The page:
It’s quite frustrating to imagine (and I’ve got a good, catastrophizing imagination) that once the book is released there are going to be readers or critics who say “oh, I can’t believe she didn’t include X/Y/Z artist!” Well, the thing is, nine times out of ten, I probably tried to! And when you’re that reader, I get that you might be frustrated or disappointed to see a lack of representation when it comes to your favorite art and artists– so I just wanted to share a glimpse into why that might not always be possible.

At any rate, I like to think that there are a great many fabulous, fantastical artists who are illuminated betwixt and between the shadowy nooks and crannies of this forthcoming tome…and if you are one of those lovely and brilliant artists whom I directly interacted with, you have my sincere and profound thanks. In future posts I hope to give some sneak peeks into the art that will actually be in the book, as I realize it’s pretty unfair to show the stuff that didn’t make it!

I am told that despite the unstable, unsettling state of the world right now, we are still on target for a September 2020 publishing date and that is such a thrilling thing to look forward to right now. Thanks for coming along with me on this weird, wild ride.

If you would like to support this blog, consider buying the author a coffee?


Loren Rhoads says

Thank you for this! There are so many more things that go into a book beyond what the author wishes, so many limitations we can do nothing about. I'm very much looking forward to this book!

S. Elizabeth says

I am glad (or perhaps sorry!) that this resonated with you! It's been such a weird process, and though it's been fun, and I wouldn't trade it for the world, there were naturally a few instances where visions didn't entirely align and expectations had to be readjusted. And OF COURSE there's always gonna be that guy who's like "well I can't believe she forgot so-n-so!" And I don't mind saying I am getting preemptively mad at this imaginary person because sir, I can assure you, I DID think of so-n-so! I just wasn't able to to make it work!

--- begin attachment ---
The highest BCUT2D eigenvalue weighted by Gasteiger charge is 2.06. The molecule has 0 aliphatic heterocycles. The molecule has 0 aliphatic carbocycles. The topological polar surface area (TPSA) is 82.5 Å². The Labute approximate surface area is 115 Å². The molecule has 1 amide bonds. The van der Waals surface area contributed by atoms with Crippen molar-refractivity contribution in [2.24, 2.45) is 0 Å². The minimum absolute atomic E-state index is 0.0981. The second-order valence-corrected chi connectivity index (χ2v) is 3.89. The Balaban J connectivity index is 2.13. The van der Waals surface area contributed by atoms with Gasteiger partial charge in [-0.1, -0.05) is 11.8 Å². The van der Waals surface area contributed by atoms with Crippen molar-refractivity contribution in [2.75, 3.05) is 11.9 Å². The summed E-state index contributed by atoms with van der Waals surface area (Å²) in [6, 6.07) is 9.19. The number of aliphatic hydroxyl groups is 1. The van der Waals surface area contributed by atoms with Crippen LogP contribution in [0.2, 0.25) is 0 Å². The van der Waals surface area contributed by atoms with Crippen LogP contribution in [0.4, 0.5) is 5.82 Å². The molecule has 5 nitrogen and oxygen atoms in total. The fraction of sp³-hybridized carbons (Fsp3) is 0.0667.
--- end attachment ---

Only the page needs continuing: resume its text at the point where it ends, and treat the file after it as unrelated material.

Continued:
Anouk says

Can you elaborate a little on why you were unable to use her artwork for the book? I had an idea and wanted to find contact information for including her work in a project and found your article. Thanks

S. Elizabeth says

With regard to the artwork in The Art of the Occult, there were several contemporary artists that I reached out to personally, and the publisher reached out to the various galleries and artists' estates. If I recall correctly, the image that they were finally able to obtain was too low-res to work in a print medium. What a shame! But that means that they were at least able to contact someone about it? Unfortunately, I don't know who that might have been. Best of luck on your project!

Christy says

How do I obtain a copy of this book? I am so intrigued by this woman and her life. She was a pioneer.

S. Elizabeth says

Hi Christy, just to clarify--as I mentioned in this post, I was unable to include Rosaleen Norton's art in my own book, so I assume that is not the book you are referring to? Otherwise, are you looking for the other book that I metioned in the post, Pan's Daughter by Neville Drury? It is linked to within the post, but just so it is handy for you: https://amzn.to/3ug0MxP

Add Comment


Your comment will be revised by the site if needed.